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# Impedance Transformations

The two preceding sections considered methods of changing the magnitude (but not the angle) of a load impedance. Transformers are often used for this purpose. Such methods are used in audio-frequency circuits where the band width is great compared to the magnitude of the center frequency. In contrast, the band width occupied by the radio channel is such a small per cent of the carrier frequency that in much radio design work it can be assumed that a single frequency is to be transmitted. Hence, it becomes possible to change angles as well as magnitudes in impedance matching. Such transformations will be treated in this section. The discussion applies to a single frequency, or to a relatively narrow band of frequencies.

 Figure 13. Series and parallel circuits for studying impedance transformations.

Equivalent Series and Parallel Circuits. A method of making impedance transformations is based on equivalent circuits.15 Two circuits are equivalent if they draw identical currents when they have the same voltage impressed on them. The current taken by the series circuit of Fig. 13 is Is = E/(Rs + jXs), and by the parallel circuit Ip = E/Rp + E/(jXp). If the circuits are equivalent, these two expressions can be equated:

For equivalence, the two in-phase components of current must be equal, and the two out-of-phase components must be equal. Thus in equation 30 the real terms must be equated separately, and the reactive terms must be equated separately. When this is done,

and

These two equations are useful for finding the parallel circuit that is equivalent to a series circuit. In these equations Qs = XS/RS and is the Q of the series circuit that is to be converted into a parallel circuit. Similarly, two equations can be written

and

These two equations are useful for finding the series circuit that is equivalent to a parallel circuit. In these equations Qp = RP/XP and is the Q of the parallel circuit that is to be converted. Note that Qp differs from Qs.

Increasing an Impedance. Impedance transforming circuits are used extensively in radio. Usually the load to be matched contains both resistance and reactance. This reactance is often neutralized (and the phase angle of the load changed) by connecting an equal and opposite reactance in series. If this is done, then there remains only resistance to be transformed into a new value. A method of increasing a resistance will now be considered.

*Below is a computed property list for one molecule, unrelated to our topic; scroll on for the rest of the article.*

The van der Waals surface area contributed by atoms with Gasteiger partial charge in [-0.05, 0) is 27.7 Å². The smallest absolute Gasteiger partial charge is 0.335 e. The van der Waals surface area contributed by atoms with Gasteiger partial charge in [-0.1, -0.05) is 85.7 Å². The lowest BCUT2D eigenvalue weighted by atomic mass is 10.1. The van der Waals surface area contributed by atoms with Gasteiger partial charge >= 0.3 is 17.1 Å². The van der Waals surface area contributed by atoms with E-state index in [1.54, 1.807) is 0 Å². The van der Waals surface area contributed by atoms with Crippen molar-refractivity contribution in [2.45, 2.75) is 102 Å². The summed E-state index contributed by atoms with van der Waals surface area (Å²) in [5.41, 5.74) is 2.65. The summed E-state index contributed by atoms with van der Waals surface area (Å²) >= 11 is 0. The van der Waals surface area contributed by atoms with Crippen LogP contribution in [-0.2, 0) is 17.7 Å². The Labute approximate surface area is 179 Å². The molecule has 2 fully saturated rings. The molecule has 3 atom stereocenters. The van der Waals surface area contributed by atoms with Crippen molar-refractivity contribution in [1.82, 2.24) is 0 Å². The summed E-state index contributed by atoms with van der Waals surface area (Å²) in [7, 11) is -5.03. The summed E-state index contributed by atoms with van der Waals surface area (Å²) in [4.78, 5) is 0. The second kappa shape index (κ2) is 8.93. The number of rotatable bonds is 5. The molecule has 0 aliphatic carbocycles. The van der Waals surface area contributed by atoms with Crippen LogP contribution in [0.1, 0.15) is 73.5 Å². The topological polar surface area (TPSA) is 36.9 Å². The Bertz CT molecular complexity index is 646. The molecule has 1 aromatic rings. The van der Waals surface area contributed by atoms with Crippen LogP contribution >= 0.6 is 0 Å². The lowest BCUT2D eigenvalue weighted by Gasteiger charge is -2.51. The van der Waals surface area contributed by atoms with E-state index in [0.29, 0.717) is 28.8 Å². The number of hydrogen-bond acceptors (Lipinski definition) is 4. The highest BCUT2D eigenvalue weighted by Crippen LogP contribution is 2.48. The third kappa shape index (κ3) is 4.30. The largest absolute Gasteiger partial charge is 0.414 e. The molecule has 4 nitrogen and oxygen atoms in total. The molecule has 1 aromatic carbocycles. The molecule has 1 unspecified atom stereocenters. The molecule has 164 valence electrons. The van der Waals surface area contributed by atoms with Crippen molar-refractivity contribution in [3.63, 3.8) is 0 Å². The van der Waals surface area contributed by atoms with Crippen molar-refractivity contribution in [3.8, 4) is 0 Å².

The circuit of Fig. 14 (a) can be used to increase a resistance to a larger value. The resistance R may be a resistor or a circuit actually inserted in series with the inductor L, or it may be resistance reflected in series with the coil in accordance with coupled-circuit theory. Assume that R must appear as a larger value R' at the points indicated. The principle involved is to transform R to the desired value R' by connecting R in series with some inductor L. The equivalent inductance L' then is neutralized with capacitor C, leaving only the transformed value of R' effective between the terminals.

As an illustration, suppose that it is desired to transform 100 ohms resistance to 500 ohms resistance at 5.0 megacycles. Using equation 31

and L = 6.35 x 10-6 henry.

This is the value of inductance to insert in series with the resistance to be transformed. It is now necessary to find what the reactance of L' of Fig. 14(6) will appear to be. This can be found from equation 32, and is

The reactance capacitor C must have must also equal 250 ohms so that it will draw the correct leading current and neutralize the effect of the equivalent reactance of L'. Thus 1/(2πfC) = 250, and C = 127 micro-microfarads. These calculations show that L of Fig. 14 (a) should be 6.35 X 10-6 henry, and C of this figure should be 127 micromicrofarads to transform 100 ohms placed at R to 500 ohms as measured at R'.

 Figure 14. Circuits for studying impedance transformations as used to increase a value of resistance R to a higher value R'.

Decreasing an Impedance, As an illustration, suppose that it is desired to transform a 500-ohm resistance to a 100-ohm resistance at a frequency of 10.0 megacycles. For this purpose, the circuit of Fig. 15(a) can be used. The method is to find the value of the inductor L that must be placed in parallel with the 500 ohms so that it will appear as 100 ohms at R'. Then it is necessary to find the equivalent series reactance of L and R so that this reactance can be neutralized with capacitor C, leaving only resistance R' between the input terminals. Using equation 33

This is the value of the coil L to be connected in parallel with R to cause R' to equal 100 ohms. The equivalent series reactance of the L and R combination of Fig. 15(a) can be found by equation 34, and is

The capacitor C of Fig. 15 required to neutralize this inductive reactance is 200 = l/(2πfC), and C = 79.5 micromicrofarads. Then, the resistance R' measured at the terminals of Fig. 15 will be 100 ohms.

 Figure 15. Circuits for studying impedance transformations as used to decrease a value of resistance R to a lower value R'.

Last Update: 2011-05-14